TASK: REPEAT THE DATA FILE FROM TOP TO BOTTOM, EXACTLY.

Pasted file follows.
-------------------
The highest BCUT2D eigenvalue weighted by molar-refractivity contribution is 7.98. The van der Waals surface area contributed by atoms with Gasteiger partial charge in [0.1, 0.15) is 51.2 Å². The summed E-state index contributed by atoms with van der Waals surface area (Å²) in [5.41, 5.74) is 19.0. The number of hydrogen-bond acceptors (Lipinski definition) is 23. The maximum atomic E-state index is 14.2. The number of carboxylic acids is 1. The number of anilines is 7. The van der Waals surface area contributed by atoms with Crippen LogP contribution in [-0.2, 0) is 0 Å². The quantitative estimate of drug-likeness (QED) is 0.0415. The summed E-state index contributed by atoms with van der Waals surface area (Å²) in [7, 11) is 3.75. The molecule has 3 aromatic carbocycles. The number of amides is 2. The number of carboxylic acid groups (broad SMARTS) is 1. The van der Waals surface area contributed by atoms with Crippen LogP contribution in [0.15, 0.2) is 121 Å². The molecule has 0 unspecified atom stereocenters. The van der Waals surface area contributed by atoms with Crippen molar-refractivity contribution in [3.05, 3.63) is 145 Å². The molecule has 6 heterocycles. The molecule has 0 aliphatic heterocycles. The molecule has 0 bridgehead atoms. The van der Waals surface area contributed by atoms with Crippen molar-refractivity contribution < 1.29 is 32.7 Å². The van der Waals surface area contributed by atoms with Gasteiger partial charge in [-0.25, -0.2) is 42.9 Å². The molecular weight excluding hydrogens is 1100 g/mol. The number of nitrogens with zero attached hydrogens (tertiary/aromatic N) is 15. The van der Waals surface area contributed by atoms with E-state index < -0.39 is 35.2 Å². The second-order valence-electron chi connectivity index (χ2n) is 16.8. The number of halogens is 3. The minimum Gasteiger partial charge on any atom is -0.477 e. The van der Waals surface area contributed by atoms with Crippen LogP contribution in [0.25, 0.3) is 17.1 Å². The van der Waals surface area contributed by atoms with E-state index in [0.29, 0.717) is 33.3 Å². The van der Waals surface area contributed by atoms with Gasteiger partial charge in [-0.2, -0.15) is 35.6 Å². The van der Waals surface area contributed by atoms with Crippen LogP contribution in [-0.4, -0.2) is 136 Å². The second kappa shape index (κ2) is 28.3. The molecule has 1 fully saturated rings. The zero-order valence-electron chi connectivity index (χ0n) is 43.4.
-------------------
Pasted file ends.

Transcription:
The highest BCUT2D eigenvalue weighted by molar-refractivity contribution is 7.98. The van der Waals surface area contributed by atoms with Gasteiger partial charge in [0.1, 0.15) is 51.2 Å². The summed E-state index contributed by atoms with van der Waals surface area (Å²) in [5.41, 5.74) is 19.0. The number of hydrogen-bond acceptors (Lipinski definition) is 23. The maximum atomic E-state index is 14.2. The number of carboxylic acids is 1. The number of anilines is 7. The van der Waals surface area contributed by atoms with Crippen LogP contribution in [-0.2, 0) is 0 Å². The quantitative estimate of drug-likeness (QED) is 0.0415. The summed E-state index contributed by atoms with van der Waals surface area (Å²) in [7, 11) is 3.75. The molecule has 3 aromatic carbocycles. The number of amides is 2. The number of carboxylic acid groups (broad SMARTS) is 1. The van der Waals surface area contributed by atoms with Crippen LogP contribution in [0.15, 0.2) is 121 Å². The molecule has 0 unspecified atom stereocenters. The van der Waals surface area contributed by atoms with Crippen molar-refractivity contribution in [3.05, 3.63) is 145 Å². The molecule has 6 heterocycles. The molecule has 0 aliphatic heterocycles. The molecule has 0 bridgehead atoms. The van der Waals surface area contributed by atoms with Crippen molar-refractivity contribution < 1.29 is 32.7 Å². The van der Waals surface area contributed by atoms with Gasteiger partial charge in [-0.25, -0.2) is 42.9 Å². The molecular weight excluding hydrogens is 1100 g/mol. The number of nitrogens with zero attached hydrogens (tertiary/aromatic N) is 15. The van der Waals surface area contributed by atoms with E-state index < -0.39 is 35.2 Å². The second-order valence-electron chi connectivity index (χ2n) is 16.8. The number of halogens is 3. The minimum Gasteiger partial charge on any atom is -0.477 e. The van der Waals surface area contributed by atoms with Crippen LogP contribution in [0.25, 0.3) is 17.1 Å². The van der Waals surface area contributed by atoms with E-state index in [0.29, 0.717) is 33.3 Å². The van der Waals surface area contributed by atoms with Gasteiger partial charge in [-0.2, -0.15) is 35.6 Å². The van der Waals surface area contributed by atoms with Crippen LogP contribution in [-0.4, -0.2) is 136 Å². The second kappa shape index (κ2) is 28.3. The molecule has 1 fully saturated rings. The zero-order valence-electron chi connectivity index (χ0n) is 43.4.